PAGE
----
Eight Ends is your daily one-stop shop for all things curling with news, notes, insight and analysis through the 2022 Winter Olympic Games in Beijing plus the occasional pop culture reference. See if you can spot our Mario Kart one.
First End: Crikey! What an absolutely insane set of circumstances that unfolded Sunday. This one’s like Rainbow Road so let’s try and navigate all the twists and turns without falling off the track.
First, it looked like Australia was out of the tournament early after Tahli Gill tested positive for COVID-19. Australia, who were 0-7 and already eliminated from medal contention, had two round-robin games remaining against Switzerland (Draw 11) and Canada (Draw 12) and would have to forfeit both games. Gill posted a heartbreaking message on Instagram and the Australian Olympic Committee was trying to make arrangements to get her and teammate Dean Hewitt home as soon as possible.
But wait! Australia was reinstated shortly before Draw 11 and allowed to finish out their tournament under “close contact provisions.” As unbelievable as all that was, what followed on the ice was just as shocking. Gill and Hewitt upset the 2018 Olympic silver medallists defeating Switzerland 9-6 to score Australia’s historic first-ever victory in curling at the Winter Games.
The pair wrapped up their Olympic journey taking on Canada’s Rachel Homan and John Morris, the reigning gold medallist who also coached them to victory at the Olympic qualification event two months ago. Australia came out strong scoring three in the first and, with Canada struggling, was able to put pressure on their opponents to steal four points over the following three ends to lead 7-0 at the fourth-end break.
Canada regrouped scoring four in the fifth, held Australia to one in the sixth and added three in the seventh to close within one. Australia had the hammer coming home and called their power play, but hit and rolled out on their last to concede the tying point and force an extra end. Gill, who had made some tough last-rock shots throughout the game, wouldn’t need to make her final throw as Australia already sat two when Homan’s rock rolled away heavy.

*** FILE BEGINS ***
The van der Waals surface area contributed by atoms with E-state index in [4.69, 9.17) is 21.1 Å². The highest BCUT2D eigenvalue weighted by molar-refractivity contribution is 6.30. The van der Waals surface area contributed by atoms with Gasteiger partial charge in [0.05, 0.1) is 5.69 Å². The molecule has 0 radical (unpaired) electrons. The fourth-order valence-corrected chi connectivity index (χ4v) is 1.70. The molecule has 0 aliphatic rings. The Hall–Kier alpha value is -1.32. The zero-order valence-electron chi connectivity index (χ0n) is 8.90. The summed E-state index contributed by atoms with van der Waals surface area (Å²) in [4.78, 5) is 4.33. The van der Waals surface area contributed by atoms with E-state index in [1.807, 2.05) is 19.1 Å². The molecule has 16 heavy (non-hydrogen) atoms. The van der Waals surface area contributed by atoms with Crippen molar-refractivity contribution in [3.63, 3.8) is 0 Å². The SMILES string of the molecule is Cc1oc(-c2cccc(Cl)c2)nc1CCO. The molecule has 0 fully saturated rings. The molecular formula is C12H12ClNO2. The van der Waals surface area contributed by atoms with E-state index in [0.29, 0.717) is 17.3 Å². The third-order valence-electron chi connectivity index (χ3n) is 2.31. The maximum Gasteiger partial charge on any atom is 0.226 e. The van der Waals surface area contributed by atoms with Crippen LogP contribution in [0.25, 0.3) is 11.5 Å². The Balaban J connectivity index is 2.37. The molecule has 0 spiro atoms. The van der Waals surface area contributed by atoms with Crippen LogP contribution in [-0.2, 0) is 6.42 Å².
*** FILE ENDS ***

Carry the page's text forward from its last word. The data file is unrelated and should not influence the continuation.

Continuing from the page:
“I’m just so incredibly grateful that Dean and I were able to finish our campaign, and to finish on two wins is a really special feeling,” Gill told the World Curling Federation after the win. “This week sometimes it didn’t go our way, but our fight-back and our resilience has just shown what we can do. We’re so excited for the future. I’m excited to go home, but I’m excited to go home and work really hard for the next four years.”
Second End: Full credit to Gill and Hewitt, who are a pretty solid team despite entering the event with the highest odds to win the gold medal at +3000. They finished fourth at the 2019 world championships, losing to John Shuster and Cory Christensen of the United States in the bronze medal game. Even their 0-7 start is a tad deceiving as four of their losses — including those against medal favourites Great Britain and Sweden — were only by single points. Had those games gone the other way we’d be talking about Australia as a playoff contender.
Third End: The 22-year-old Gill, who put her studies in teaching on hold to pursue her Olympic dream, is a phenomenal sharpshooter and made a great precision draw during the fourth that was surgical in sliding into the hole without touching any other rocks and set up a steal. (You know the board game Operation? It was like that.) Even in the extra end when the ice typically becomes harder to predict for proper draw weight, Gill was able to execute the perfect freeze to Canada’s stationary rock in the house.
Fun fact: Hewitt’s father Steve curled lead for the Australian men’s curling team at the 1992 Winter Olympic Games in Albertville, France, where curling was a demonstration sport before becoming part of the full program six years later.
Australia’s Tahli Gill, directs her team mate, as Canada’s John Morris, looks over, during the mixed doubles curling match, at the 2022 Winter Olympics, Sunday, Feb. 6, 2022, in Beijing. (Nariman El-Mofty/AP)